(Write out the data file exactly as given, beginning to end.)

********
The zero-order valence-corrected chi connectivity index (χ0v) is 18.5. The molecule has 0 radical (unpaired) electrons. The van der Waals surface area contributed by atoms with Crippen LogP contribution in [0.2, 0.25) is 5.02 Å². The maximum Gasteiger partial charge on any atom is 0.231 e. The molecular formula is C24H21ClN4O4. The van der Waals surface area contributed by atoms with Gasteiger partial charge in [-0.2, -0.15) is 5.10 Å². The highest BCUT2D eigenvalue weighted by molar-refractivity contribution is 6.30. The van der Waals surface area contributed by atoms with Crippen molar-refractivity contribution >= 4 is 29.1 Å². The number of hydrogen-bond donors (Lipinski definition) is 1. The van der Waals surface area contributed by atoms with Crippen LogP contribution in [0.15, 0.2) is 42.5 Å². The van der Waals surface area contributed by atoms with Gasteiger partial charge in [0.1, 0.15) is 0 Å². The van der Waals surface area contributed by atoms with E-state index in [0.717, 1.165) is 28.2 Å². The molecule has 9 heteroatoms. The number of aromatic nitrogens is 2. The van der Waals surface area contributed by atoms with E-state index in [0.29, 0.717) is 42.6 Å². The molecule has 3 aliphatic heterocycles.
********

The zero-order valence-corrected chi connectivity index (χ0v) is 18.5. The molecule has 0 radical (unpaired) electrons. The van der Waals surface area contributed by atoms with Crippen LogP contribution in [0.2, 0.25) is 5.02 Å². The maximum Gasteiger partial charge on any atom is 0.231 e. The molecular formula is C24H21ClN4O4. The van der Waals surface area contributed by atoms with Gasteiger partial charge in [-0.2, -0.15) is 5.10 Å². The highest BCUT2D eigenvalue weighted by molar-refractivity contribution is 6.30. The van der Waals surface area contributed by atoms with Crippen molar-refractivity contribution >= 4 is 29.1 Å². The number of hydrogen-bond donors (Lipinski definition) is 1. The van der Waals surface area contributed by atoms with Crippen LogP contribution in [0.15, 0.2) is 42.5 Å². The van der Waals surface area contributed by atoms with Gasteiger partial charge in [0.1, 0.15) is 0 Å². The van der Waals surface area contributed by atoms with E-state index in [0.717, 1.165) is 28.2 Å². The molecule has 9 heteroatoms. The number of aromatic nitrogens is 2. The van der Waals surface area contributed by atoms with E-state index in [0.29, 0.717) is 42.6 Å². The molecule has 3 aliphatic heterocycles.